#12 World news digest about Tech, Science, Social and Culture
Every week ELK team picks the most captivating, forward-looking and inspiring articles from the best media around the globe to share with you in our digest. Learn what the world is talking about today! Please vote for your favorite article in the comments (and also share articles that inspired you).
Digest curated by our teacher Svyatoslav Tugeev
VR is a relatively new technology and some of us still think of it as a gimmick or a toy, but it can be a truly useful instrument as this news article shows. A new research brings first measurable assessment of its effectiveness in training surgeons. However, this is far from the only use VR has in medicine, as it is also being experimented with in a surprising place – maternity ward.
A minor change that might have interesting consequences. The way search engines work defines what content we consume and the way we do it. So google changing the way it categorizes and offers podcasts will have some interesting consequences, both positive and negative.
When drivers get tired or distracted. It can lead to accidents and create danger not just for themselves, but for others as well, and the abundance of ride-hailing services means that there are a lot of drivers working very long shifts. Many existing measures meant to prevent this can be easily overcome. Which is why the biggest russian taxi service is installing cameras inside the cars, meant to monitor for signs of fatigue, like yawning, blinking or a slumped posture.
It is hard to decide where to start, because this invention could be implemented in so many areas. AlterEgo is a device, which captures your inner monologue by registering signals that our brain sends to the muscles of our tongue and throat when we talk to ourselves internally. Right now it allows those with, for example, ALS to converse in real time instead of typing a couple of words per minute. But in the future it could be the first step in truly uniting human and AI in our everyday behaviour. Often it comes down not to the new technology, but to the interface it has with the already existing world. And this one is not to be underestimated.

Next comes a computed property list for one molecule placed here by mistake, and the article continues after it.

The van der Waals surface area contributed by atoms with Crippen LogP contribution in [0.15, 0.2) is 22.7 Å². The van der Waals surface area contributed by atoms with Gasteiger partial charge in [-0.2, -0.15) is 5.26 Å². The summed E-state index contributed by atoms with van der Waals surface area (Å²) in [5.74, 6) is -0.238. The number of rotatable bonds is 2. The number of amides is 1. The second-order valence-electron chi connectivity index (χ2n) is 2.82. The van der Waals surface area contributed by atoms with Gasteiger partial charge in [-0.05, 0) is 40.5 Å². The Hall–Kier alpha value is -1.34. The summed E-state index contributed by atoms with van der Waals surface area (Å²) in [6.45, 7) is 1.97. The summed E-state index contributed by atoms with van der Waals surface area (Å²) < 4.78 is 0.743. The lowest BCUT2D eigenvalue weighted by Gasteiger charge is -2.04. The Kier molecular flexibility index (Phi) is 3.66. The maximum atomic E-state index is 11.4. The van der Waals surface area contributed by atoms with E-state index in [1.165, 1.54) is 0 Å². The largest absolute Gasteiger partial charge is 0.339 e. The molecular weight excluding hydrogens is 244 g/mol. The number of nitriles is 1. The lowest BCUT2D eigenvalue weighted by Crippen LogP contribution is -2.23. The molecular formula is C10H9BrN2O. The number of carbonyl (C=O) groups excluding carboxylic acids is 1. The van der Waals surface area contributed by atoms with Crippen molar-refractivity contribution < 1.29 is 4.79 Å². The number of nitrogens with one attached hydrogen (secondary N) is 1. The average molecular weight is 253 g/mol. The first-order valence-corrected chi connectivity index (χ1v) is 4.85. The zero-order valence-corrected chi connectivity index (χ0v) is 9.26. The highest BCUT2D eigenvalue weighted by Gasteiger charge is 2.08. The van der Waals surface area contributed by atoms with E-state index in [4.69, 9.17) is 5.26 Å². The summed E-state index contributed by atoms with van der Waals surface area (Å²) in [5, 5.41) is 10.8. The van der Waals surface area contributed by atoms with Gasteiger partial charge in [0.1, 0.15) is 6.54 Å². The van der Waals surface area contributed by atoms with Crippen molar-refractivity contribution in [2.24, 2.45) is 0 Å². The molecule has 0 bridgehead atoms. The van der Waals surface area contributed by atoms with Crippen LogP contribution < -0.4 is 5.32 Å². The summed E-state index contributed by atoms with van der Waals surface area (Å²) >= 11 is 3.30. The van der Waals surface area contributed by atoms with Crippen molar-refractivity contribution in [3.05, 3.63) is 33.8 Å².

On August 11,12 and 13 we will see (or at this point perhaps have or could have seen) the famous perseids meteor shower. If you have no idea what that is, what it looks like or how often it occurs, or if it is something that happens only to our planet – this article is for you. Simple and educational.
An intergovernmental panel on climate change has published a report on the progress and reasons of climate change. And this article offers a comprehensive analysis of the situation. What the current situation is, what is about to happen and what needs to be done to prevent it. There is little to be said about it except that with a situation that big and complex. It is very important to present both the problems and solutions as clear as possible and this article does just that.
Turns out we are not as good at hiding that we recognize someone as we though. A new test, developed by the University of Sterling, detects the marks of recognition on people’s faces. And the more they try to hide it, the better it performs. This technique could mean a great deal for the law enforcement in determining the connection between suspects. I will leave imagining other applications of this new technology up to you.
Why would anyone install a telephone booth without a telephone in an open office? To solve the problem that we didn’t use to have before the open offices existed – lack of space for private work and conversation. The article talks about how this came to be, what benefits these phone booths have and why they are becoming ever more popular. And why they might be a sign that we took a wrong turn at some point to need them in the first place.
Oh, and tell us what you think about the final advice at the end of the article – do you think it is a viable alternative?
BBC has published an article on procrastination, offering 8 good ways to fight it. While usually articles like these are pretty vague. This one offers pretty clear solutions, weights the pros and cons for every option, and starts by explaining why willpower alone is not enough.
Something has finally been produced in the exclusion zone, and the fact itself could symbolize perhaps the return of industry to the scarred landscape. The beginning of something truly significant. So what is that wonderful object? A bottle of vodka. Yes. But if you read the article, it might actually make sense.
We all know Mark Twain as the creator of the famous characters of Tom Sawyer and Huckleberry Finn. However, Smithsonian online magazine has published an article examining him in the context of his interest in one object in particular: pocket watches. If you are curious about “the watch that made the dollar famous” or why you should never bring your new watch to a watchmaker, this article is for you.
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